As with the ownership of any stock, buying TECD could require a significant amount of capital and exposes the investor to standard risks of owning a stock.

    To reduce the risks of a trade, an investor could purchase a call option. This allows them to benefit from upside moves in the stock while limiting risk to the amount paid for the options. However, buying a call option can also require a significant amount of capital and includes the risk of a 100% loss.

    Whenever an option is bought, the maximum risk is always equal to 100% of the amount of spent to purchase the option. Since options cost significantly less than a stock, the risk in dollar terms will usually be relatively small to own an option.

    To further limit the risks of the trade, an investor could use a bull call spread. This strategy consists of buying one call option and selling another at a higher strike price to help pay for the cost of buying the first call. The spread strategy always reduces the risk of an options trade.

    This strategy is designed to profit from a gain in the underlying stock’s price but has the benefit of avoiding the large up-front capital outlay and downside risk of outright stock ownership. The potential risks and rewards of this strategy are summarized in the chart below.

    bull call spread

    Source: The Options Industry Council

    Both the potential profit and loss for the bull call spread are limited. The maximum loss is equal to the net premium paid when the trade is opened. The maximum profit is limited to the difference between the strike prices, less the debit paid to put on the position.

    This strategy could be especially appealing with high prices stocks where the share price and options premiums are often a significant commitment of capital for smaller investors.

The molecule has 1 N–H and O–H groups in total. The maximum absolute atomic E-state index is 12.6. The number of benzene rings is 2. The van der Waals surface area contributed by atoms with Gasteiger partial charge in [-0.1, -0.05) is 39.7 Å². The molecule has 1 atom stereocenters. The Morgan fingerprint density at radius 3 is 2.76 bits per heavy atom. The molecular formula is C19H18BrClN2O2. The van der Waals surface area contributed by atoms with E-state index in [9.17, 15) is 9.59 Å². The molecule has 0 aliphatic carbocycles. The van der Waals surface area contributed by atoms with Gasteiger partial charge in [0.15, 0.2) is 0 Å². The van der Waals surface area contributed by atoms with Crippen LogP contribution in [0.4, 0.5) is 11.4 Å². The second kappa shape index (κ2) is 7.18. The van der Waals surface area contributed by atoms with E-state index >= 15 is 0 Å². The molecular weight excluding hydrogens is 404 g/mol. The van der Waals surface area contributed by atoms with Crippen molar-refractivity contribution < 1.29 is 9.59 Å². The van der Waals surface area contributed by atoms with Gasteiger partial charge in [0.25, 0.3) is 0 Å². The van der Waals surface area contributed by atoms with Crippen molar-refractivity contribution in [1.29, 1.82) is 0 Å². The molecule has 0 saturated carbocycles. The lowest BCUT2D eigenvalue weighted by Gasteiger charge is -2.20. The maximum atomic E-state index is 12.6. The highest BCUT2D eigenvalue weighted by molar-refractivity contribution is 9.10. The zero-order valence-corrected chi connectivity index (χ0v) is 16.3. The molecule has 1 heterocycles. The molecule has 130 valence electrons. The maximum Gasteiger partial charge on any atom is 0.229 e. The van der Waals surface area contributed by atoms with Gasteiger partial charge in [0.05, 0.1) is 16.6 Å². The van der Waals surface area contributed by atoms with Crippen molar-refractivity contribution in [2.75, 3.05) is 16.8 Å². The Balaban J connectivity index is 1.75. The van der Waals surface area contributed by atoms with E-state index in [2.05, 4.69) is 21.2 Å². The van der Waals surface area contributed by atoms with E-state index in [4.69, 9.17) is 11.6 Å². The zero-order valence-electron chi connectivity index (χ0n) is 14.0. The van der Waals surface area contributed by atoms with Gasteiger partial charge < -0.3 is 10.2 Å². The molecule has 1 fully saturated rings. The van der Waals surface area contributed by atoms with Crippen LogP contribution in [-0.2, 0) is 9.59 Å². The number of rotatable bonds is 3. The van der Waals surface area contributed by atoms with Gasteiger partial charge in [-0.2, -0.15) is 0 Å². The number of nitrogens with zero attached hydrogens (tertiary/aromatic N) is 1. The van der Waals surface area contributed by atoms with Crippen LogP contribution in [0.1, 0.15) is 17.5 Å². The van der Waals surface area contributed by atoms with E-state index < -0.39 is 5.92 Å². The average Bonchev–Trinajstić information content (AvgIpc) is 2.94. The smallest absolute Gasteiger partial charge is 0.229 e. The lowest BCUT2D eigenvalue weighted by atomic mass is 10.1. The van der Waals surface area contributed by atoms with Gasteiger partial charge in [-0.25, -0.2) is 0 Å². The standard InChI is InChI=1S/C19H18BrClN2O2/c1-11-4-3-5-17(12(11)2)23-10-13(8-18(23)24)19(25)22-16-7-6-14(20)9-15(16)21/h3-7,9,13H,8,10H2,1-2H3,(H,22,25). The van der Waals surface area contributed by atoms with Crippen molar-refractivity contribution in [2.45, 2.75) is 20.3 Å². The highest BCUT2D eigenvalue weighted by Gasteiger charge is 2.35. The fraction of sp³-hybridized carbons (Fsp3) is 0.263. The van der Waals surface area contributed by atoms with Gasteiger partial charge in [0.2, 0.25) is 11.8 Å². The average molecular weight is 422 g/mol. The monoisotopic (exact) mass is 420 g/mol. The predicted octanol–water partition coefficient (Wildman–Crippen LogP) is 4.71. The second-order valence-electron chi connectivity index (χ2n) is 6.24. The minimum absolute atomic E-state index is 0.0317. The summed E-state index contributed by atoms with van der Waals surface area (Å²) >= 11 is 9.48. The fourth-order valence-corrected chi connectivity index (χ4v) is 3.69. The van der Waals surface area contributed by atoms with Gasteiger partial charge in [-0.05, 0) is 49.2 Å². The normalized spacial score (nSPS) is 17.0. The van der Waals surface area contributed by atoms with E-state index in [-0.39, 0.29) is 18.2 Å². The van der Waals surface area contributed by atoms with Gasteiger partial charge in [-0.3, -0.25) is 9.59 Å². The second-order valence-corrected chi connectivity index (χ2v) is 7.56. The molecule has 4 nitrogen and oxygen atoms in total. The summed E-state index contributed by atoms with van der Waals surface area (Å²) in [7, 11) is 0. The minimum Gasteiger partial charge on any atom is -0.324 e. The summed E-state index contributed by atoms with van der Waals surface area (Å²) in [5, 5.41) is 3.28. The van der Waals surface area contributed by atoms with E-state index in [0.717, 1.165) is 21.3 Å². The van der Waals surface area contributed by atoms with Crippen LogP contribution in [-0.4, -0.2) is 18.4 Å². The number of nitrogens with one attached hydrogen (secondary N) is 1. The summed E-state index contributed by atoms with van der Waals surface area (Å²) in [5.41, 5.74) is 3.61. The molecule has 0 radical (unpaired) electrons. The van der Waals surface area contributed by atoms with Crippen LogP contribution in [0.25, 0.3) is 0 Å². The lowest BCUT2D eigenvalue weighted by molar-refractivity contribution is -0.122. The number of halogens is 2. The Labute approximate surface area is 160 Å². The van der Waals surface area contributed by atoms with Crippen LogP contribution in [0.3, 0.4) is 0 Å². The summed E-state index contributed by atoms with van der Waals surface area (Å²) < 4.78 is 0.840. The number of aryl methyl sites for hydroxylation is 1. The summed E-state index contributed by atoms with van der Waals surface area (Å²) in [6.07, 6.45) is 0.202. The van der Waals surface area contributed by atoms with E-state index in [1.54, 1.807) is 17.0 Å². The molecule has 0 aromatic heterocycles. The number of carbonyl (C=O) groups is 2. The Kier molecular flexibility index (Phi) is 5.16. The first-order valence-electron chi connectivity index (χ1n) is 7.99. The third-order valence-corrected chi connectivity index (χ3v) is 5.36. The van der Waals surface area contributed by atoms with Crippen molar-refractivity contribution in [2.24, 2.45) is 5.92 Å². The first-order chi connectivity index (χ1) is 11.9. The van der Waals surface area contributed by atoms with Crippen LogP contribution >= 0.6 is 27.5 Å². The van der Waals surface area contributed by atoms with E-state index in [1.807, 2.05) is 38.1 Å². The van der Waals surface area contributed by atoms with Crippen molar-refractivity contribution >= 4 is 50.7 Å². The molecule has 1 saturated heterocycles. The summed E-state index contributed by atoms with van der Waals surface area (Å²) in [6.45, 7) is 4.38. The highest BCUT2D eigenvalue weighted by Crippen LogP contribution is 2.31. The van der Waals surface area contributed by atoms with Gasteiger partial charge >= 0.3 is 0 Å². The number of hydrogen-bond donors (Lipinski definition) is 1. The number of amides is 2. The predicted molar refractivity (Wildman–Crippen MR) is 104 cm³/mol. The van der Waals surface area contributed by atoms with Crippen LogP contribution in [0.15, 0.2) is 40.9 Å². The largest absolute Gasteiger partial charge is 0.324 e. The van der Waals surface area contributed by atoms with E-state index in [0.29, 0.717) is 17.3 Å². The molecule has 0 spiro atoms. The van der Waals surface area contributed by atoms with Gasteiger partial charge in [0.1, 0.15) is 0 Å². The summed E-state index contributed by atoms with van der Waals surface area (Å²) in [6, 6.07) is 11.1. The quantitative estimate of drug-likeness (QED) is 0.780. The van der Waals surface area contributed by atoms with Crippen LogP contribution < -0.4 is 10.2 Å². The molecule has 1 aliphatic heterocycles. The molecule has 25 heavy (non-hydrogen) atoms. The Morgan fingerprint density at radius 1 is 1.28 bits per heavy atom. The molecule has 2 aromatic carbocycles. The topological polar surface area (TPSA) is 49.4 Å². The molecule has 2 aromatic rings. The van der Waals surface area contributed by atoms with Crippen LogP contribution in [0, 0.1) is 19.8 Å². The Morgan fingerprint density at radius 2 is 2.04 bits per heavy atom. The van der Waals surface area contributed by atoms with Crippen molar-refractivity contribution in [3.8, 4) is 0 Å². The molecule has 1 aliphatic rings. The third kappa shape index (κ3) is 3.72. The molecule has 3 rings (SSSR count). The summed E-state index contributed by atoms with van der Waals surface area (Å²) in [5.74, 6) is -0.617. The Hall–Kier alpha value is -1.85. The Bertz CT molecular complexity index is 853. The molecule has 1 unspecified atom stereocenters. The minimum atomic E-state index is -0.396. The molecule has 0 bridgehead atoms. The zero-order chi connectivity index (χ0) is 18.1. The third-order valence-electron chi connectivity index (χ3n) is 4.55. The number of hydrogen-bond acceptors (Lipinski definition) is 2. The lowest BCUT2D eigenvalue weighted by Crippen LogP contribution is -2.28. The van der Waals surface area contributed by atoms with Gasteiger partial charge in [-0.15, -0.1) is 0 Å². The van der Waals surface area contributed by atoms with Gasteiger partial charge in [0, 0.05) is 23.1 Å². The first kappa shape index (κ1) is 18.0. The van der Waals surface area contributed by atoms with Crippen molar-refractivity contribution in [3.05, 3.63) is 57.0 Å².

A Specific Trade for TECD

    For TECD, the December 21 options allow a trader to gain exposure to the stock.

    A December 21 $90 call option can be bought for about $1.85 and the December 21 $95 call could be sold for about $0.70. This trade would cost $1.15 to open, or $115 since each contract covers 100 shares of stock.

    The amount paid to enter the trade is the largest possible loss on the trade. This is generally true whenever a trader is creating a debit to enter an options trade. “Creating a debit” means there is a cost to enter the trade. You could create a debit by simply buying puts or calls to open a directional trade.

    In this trade, the maximum loss would be equal to the amount spent to open the trade, or $115.

    The maximum gain on the trade is equal to the difference in exercise prices less the amount of the premium paid to open the trade.

    For this trade in TECD the maximum gain is $3.85 ($95 – $90 = $5.00; $5.00 – $1.15 = $3.85). This represents $385 per contract since each contract covers 100 shares.

    Most brokers will require minimum trading capital equal to the risk on the trade, or $115 to open this trade.

    That is a potential gain of about 334% based on the amount risked in the trade. The trade could be closed early if the maximum gain is realized before the options expire.

    In this trade, options provide income and defined risk. These are the type of strategies that are explained and used in TradingTips.com’s Extreme Profits Calendar service. This service uses seasonals as one indicator in its trade selection process. To learn more about how options can be used to meet your goals, click here for details on Extreme Profits Calendar.

     

    Share